Leon Wieseltier does not rank as a must read for me.  I suppose it’s because he helped push Andrew Sullivan out at the New Republic, and I imagine that he has some of the Marty Peretz Jewish neo-con hawkish qualities that I totally disagree with.  But this little takedown of New York Times Magazine editor Gerald Marzorati is so good I had to share.

Marzorati blogged the following about the essence and ideology of the NYTM:

Call it Urban Modern. That is, I think it reflects not a left-or-right POLITICAL ideology but a geographical one, the mentality of the place [sic] it is created: 21st Century Manhattan. So: the Magazine reflects a place where women have professional ambition, where immigrants are welcome, and where gays and lesbians can be themselves (if not marry, yet). The Magazine also reflects a place where being rich is not a bad thing, where fashion is not a sign of superficiality, and where individualism is embraced. Here, arguing is not bad manners. Here, a chief way of loving your hometown is criticizing it: For, say, not doing enough for those (children, the poor, the homeless) who are most vulnerable. Here, art is never spoken of in moral terms, and most aspects of everyday life–food and drink and bathroom fixtures–are mostly spoken of in aesthetic terms. And here, as E.B. White famously wrote, it tends to be those who come from elsewhere full of longing who make the place what it is. More generally, we reflect a place where change is not a threat, where doubt and complexity are more TRUE than certainty, and where most everything non-criminal is tolerated–except a bad haircut.

Weiseltier does a fine job of calling out all of the idiocy in that description.  There’s no ideology there, no real call to disagree and fight back against the world.  Just this happy-go-lucky idea of 21st century Manhattan, bathed in ethereal light.  I won’t repeat all of those apt criticisms; read them for yourself.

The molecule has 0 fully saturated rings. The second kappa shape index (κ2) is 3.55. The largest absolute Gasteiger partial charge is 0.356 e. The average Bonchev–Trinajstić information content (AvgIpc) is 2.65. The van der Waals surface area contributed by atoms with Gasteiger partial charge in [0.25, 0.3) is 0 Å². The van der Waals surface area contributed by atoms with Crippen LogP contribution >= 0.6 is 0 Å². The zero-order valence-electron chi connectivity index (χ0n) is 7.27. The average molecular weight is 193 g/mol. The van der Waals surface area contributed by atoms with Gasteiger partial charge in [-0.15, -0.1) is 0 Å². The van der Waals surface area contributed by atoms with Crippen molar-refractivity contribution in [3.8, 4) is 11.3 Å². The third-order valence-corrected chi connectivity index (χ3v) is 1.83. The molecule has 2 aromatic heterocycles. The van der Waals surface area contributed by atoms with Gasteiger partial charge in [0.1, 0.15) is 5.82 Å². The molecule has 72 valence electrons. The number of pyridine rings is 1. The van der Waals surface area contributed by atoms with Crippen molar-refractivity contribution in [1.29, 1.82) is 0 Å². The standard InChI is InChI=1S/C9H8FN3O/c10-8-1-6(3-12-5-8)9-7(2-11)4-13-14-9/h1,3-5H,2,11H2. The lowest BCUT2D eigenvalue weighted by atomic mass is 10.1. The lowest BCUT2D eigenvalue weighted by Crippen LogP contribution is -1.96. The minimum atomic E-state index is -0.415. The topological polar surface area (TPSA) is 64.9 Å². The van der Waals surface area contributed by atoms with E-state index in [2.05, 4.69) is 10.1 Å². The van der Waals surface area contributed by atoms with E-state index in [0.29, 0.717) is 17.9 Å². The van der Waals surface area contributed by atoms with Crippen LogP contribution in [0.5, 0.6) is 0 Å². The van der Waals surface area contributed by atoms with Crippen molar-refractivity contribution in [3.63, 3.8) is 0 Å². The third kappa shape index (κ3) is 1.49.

What struck about Marzorati’s concept was how very, very boring it is.  Listen, I have no problem with Manhattan per se.  I’ve got loads of friends and family who grew up there or are living their currently.  I’m grateful for having spent so much time there, eating a wonderful restaurants, seeing shows, enjoying the landscape, etc.  But I would never, in a million years, want to spend a lifetime in New York City.  And that is said knowing full well that my intellectual brethren live there, at least more than they live in rural Ohio.  I would be thrilled to eat lox, great Italian, and Chinese everyday for the rest of my life — I would be even more thrilled to know that I never had to deal with another ignorant, redneck, right-wing conservative again.

But I wouldn’t do it, even for those benefits.  Because New York is insufferable.  It’s full of people who feel compelled to say things like this:

where women have professional ambition, where immigrants are welcome, and where gays and lesbians can be themselves (if not marry, yet). The Magazine also reflects a place where being rich is not a bad thing, where fashion is not a sign of superficiality, and where individualism is embraced. Here, arguing is not bad manners. Here, a chief way of loving your hometown is criticizing it…

Oh please.  As if Manhattan is the only place in the world where women have professional ambition and gays and lesbians can be themselves.  Is being rich a bad thing elsewhere (or, as Wiestelier pointed out, is being poor a bad thing in New York City)?  Everywhere but New York City?

The tone is so irritatingly cliche I could kill myself.  You are so unique, New Yorkers! You charming folks who understand fashion and wealth and individualism — even while being boiled down to little more than a collective mass of folks who understand fashion, wealth and individualism.  It sure is a good thing you have the NYTM to read every Sunday, speaking to your sensibilities and needs.